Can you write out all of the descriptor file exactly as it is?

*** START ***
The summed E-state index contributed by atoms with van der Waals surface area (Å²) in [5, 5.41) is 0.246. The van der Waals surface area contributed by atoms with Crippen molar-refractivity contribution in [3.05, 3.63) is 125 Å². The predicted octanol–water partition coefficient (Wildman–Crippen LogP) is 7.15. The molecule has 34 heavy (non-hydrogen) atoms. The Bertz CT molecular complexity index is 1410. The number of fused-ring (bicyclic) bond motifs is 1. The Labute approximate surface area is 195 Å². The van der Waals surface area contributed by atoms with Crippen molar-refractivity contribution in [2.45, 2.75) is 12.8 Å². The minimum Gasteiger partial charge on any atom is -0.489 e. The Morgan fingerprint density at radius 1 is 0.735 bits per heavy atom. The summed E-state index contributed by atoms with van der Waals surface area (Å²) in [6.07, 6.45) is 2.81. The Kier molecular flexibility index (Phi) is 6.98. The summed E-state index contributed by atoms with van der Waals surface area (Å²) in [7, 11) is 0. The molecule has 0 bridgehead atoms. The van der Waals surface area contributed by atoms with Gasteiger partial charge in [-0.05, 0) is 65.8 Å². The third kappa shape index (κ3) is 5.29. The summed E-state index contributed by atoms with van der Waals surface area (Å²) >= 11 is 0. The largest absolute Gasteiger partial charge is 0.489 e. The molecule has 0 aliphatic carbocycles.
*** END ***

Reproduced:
The summed E-state index contributed by atoms with van der Waals surface area (Å²) in [5, 5.41) is 0.246. The van der Waals surface area contributed by atoms with Crippen molar-refractivity contribution in [3.05, 3.63) is 125 Å². The predicted octanol–water partition coefficient (Wildman–Crippen LogP) is 7.15. The molecule has 34 heavy (non-hydrogen) atoms. The Bertz CT molecular complexity index is 1410. The number of fused-ring (bicyclic) bond motifs is 1. The Labute approximate surface area is 195 Å². The van der Waals surface area contributed by atoms with Crippen molar-refractivity contribution in [2.45, 2.75) is 12.8 Å². The minimum Gasteiger partial charge on any atom is -0.489 e. The Morgan fingerprint density at radius 1 is 0.735 bits per heavy atom. The summed E-state index contributed by atoms with van der Waals surface area (Å²) in [6.07, 6.45) is 2.81. The Kier molecular flexibility index (Phi) is 6.98. The summed E-state index contributed by atoms with van der Waals surface area (Å²) in [7, 11) is 0. The molecule has 0 bridgehead atoms. The van der Waals surface area contributed by atoms with Gasteiger partial charge in [-0.05, 0) is 65.8 Å². The third kappa shape index (κ3) is 5.29. The summed E-state index contributed by atoms with van der Waals surface area (Å²) >= 11 is 0. The largest absolute Gasteiger partial charge is 0.489 e. The molecule has 0 aliphatic carbocycles.